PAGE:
What do you love most about the written word and the act of writing? What continues to draw you back to these fictional dreams?
Because I love it. Because I can not be satisfied keeping my ideas and visions in my head. It would be a total waste to write something, or draw something, and put in on your desk and lock it up so no one can see it. I would rather earn $0 dollars and have the entire world read my books, than gain 1 million dollars and lock them up for my eyes only. I want to hear, see, experience other people enjoying my books and ideas. Nothing is more fulfilling than that.
Is that drive to see other people enjoying your books what you hold in your mind while you write?
It’s good dialogue mostly. I really enjoy writing conversations. I think that is what I am best at. I love quiet conversations between people. I love getting to know characters and how they think..their motivations. The most entertaining parts of most movies are insightful exposition about the characters. If all you have are explosions and battle scenes no one is going to care. You have to care about the people first. And you do that by having good, true, and honest dialogue.
That character exposition is so incredibly important, and something that I feel is sometimes lost in today’s world, but I’m very glad to hear that you’re keeping the importance of honest dialogue alive. How do you technically approach getting the best dialogue on the page? Are you a big believer in things like writing goals to make sure you’re making headway?
I have heard a LOT of people talk about writing every day. I have heard many people talk about a page count. However, for me, I write when I have something to say. An idea. A vision. If I don’t, I don’t write. I am a very cut-and-dry upfront person. And I’m not always the most patient person in the world, so just like in my writing, you can tell there are not a lot of empty chapters where nothing happens or long strings of pages where I go on and on about one thing that really has little impact or merit on the story. I enjoy a fast-paced story, and I don’t like to write for the sake of word count. But, I do admit, just like lifting weights, you don’t get stronger by NOT doing it, either.
As there aren’t many superfluous words in your writing, do you feel that the overall product is still enhanced by editing?
I have learned the hard way, the more eyes you get on the “finished” product, the better. Editors are great, but they can only do so much, and they are not perfect either. You read your book all the time. You have gone through each chapter incessantly. But the bad part about that is, after a while, your eyes get used to the words and stop reading and breaking down each sentence, and begin skimming. Get your book into as many hands as you feel reasonable, after the editing process to ensure the highest quality book you can get. Good questions get brought up from people that you may not have thought of. Sometimes you may be a little repetitive and didn’t notice. It’s good to be thorough.
Has the practice of editing your own work to remove things like repetition helped your author voice progress?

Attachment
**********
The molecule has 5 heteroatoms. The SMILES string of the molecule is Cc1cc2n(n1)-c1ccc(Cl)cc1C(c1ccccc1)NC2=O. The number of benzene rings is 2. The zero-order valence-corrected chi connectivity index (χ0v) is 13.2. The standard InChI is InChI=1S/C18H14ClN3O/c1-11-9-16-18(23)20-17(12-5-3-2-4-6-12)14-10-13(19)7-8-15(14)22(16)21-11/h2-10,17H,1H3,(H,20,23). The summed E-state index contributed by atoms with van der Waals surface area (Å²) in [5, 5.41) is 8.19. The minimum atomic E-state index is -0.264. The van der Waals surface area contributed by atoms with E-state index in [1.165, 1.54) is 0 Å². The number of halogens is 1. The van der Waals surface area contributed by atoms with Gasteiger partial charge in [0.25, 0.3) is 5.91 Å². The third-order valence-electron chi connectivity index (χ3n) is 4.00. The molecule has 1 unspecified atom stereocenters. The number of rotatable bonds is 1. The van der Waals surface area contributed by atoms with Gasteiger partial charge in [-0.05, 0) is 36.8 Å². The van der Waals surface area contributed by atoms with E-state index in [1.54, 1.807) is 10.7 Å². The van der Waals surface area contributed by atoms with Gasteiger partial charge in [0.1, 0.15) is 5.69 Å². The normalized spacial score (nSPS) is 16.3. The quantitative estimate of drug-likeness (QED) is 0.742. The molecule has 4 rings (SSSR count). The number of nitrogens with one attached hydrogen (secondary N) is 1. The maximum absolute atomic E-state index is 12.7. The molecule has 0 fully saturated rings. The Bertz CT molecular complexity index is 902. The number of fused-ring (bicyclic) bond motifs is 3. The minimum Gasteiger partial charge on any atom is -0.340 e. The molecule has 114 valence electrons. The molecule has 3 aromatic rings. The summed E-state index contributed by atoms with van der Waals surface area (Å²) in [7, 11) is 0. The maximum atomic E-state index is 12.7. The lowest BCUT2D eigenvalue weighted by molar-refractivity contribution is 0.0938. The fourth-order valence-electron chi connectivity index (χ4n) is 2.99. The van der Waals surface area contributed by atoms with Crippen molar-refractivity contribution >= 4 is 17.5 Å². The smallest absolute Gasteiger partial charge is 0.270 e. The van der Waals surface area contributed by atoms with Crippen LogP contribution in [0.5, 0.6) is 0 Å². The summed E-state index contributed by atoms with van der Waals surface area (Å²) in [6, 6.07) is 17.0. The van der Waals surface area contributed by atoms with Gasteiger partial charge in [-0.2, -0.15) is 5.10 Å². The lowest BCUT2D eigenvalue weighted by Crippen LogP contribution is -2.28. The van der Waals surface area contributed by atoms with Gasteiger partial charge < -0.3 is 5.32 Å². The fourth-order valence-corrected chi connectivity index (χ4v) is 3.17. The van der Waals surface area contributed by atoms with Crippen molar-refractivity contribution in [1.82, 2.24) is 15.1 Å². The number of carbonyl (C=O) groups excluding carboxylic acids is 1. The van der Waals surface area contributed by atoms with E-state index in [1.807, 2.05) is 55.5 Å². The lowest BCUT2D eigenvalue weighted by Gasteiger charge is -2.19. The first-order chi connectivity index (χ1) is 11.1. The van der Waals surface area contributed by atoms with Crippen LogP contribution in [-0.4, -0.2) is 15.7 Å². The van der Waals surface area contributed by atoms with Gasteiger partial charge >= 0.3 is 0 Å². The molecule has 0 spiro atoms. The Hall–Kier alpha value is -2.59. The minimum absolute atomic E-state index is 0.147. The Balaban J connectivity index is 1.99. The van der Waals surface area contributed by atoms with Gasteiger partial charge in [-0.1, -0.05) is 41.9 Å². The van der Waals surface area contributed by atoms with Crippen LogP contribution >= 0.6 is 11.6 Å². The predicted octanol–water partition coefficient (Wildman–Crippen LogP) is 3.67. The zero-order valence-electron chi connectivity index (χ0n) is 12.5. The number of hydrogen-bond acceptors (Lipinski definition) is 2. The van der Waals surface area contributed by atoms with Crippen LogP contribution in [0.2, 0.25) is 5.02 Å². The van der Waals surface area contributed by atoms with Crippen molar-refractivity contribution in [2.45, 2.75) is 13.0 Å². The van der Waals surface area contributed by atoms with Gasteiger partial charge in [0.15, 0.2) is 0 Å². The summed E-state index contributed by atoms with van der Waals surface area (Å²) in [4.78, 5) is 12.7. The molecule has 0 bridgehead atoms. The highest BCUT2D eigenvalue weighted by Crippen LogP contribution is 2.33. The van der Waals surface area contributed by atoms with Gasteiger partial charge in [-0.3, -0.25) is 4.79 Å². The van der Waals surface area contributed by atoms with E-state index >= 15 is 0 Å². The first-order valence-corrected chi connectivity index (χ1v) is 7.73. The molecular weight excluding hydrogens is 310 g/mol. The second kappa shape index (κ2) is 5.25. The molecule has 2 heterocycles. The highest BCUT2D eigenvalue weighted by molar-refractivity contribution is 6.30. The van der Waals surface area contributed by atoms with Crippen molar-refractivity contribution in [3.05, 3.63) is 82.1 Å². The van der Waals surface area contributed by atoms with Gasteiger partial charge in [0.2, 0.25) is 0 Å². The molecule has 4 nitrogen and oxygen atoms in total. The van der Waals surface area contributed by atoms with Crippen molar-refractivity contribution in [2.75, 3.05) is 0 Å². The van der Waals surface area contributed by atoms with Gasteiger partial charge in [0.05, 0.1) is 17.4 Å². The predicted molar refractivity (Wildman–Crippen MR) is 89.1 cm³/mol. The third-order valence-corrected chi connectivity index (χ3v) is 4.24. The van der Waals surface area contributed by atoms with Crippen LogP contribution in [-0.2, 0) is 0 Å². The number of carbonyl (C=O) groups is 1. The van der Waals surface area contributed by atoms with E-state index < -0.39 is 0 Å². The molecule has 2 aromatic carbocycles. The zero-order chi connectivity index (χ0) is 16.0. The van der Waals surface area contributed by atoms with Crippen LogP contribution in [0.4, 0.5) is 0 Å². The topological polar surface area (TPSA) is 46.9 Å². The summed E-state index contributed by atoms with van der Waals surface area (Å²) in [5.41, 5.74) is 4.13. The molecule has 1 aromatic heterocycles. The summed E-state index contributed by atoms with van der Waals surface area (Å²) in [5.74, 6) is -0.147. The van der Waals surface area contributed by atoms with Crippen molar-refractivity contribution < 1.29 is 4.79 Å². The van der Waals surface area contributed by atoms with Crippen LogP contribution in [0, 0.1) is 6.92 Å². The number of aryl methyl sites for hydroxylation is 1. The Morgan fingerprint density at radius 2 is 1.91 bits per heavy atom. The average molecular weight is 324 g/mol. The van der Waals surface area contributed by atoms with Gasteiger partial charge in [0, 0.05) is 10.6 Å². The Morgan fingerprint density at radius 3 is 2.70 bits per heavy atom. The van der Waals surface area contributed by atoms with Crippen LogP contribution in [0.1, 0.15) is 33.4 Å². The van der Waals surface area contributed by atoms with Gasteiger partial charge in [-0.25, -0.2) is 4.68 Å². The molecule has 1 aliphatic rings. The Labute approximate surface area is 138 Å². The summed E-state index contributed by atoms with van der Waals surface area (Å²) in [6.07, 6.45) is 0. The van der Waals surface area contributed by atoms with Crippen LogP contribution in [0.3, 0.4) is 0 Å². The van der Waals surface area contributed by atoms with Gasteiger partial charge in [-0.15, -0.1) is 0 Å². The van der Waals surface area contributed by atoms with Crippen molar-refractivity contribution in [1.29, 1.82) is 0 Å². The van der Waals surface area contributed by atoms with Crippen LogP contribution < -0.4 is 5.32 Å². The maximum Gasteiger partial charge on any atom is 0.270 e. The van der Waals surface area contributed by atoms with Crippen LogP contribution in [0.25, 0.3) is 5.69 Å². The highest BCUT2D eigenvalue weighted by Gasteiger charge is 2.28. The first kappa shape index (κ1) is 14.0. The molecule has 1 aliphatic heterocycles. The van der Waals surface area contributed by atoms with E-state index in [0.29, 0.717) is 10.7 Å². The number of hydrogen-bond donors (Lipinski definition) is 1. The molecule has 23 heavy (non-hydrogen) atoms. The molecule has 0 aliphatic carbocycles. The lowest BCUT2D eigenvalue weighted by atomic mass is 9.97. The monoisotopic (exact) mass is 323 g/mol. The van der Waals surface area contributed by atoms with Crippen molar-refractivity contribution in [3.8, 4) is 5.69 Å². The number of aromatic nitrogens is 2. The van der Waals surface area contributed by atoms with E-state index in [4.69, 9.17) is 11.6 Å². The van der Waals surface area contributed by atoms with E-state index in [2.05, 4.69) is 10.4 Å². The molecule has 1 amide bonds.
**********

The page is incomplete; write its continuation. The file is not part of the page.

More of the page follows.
Yes, you refine your skill. You learn your weaknesses and strengths. And if you are smart you begin to work on your weaknesses and learn to not rely on your strengths so much to tell a good story. A great fastball is awesome, but if that’s all you have, people will start to make contact on your pitches, and you will soon be out of the game. Learn the “curveball”, mix things up, improve your technique, and success will follow.
When you consider your writing technique, have you turned your thoughts towards creating an author brand to support your unique voice?
I am the last person who would think about branding. However, it is a necessity nowadays in the world that we live in. I didn’t even have a twitter account until recently. I’m a relatively young man with an older soul, but I have had to learn to get with the times. I really enjoy talking about writing and have wanted to create a blog, or a video blog to discuss many topics surrounding writing. I am a very passionate person when it comes to my interests, and I can talk for days about a given topic that interests me.
Self-publishing is obviously something that interests you as you’ve taken the journey there once, and are planning on returning at least twice. What do you feel other authors should be doing to ignite their self-publishing passion?
Have friends. Have a blog, video blog, twitter, if necessary, a website, and once again, friends. Preferably friends who like your genre of writing. It is very hard to get the word out when you are self-published. I wish nothing but the best for aspiring authors.
Aspiring authors do have a long road ahead, but having friends in the industry makes it so much more fun! And I really believe that the author journey should be all about fun, which is why I like to pepper my author interviews with a few random quirky quick-fire questions like, what is your zodiac sign?
If you could breed two animals together to defy the laws of nature what new animal would you create?
Dog/Dragon. Dogan – Big and vicious, but also your best friend and cuddly. (Falcor?)
Does he have fur or scales? Cause I’m not sure how cuddy the Dogan would be with scales. What’s your favourite word?
And to wrap our up passionate discussion on the ‘Dreams of Hegemony’, can you share the most passion filled line to stoke fire in the hearts of readers and encourage them to pick up your novel.
Make not this era a collection of burdensome years. Is not the weight of the crown sufficient enough, that you must compress it further with each brick of anger?
Well, I hope that our young Emperor friend can move past his anger into happiness. Christopher, thanks for chatting with me today, and I wish you the best of luck on the sequel.
Excited to read the book we discussed today? Find it here on Amazon: ‘Dreams of Hegemony ( ASIN: B075CTSVHM )‘.
Want to find out more about Christopher Reamy? Connect here!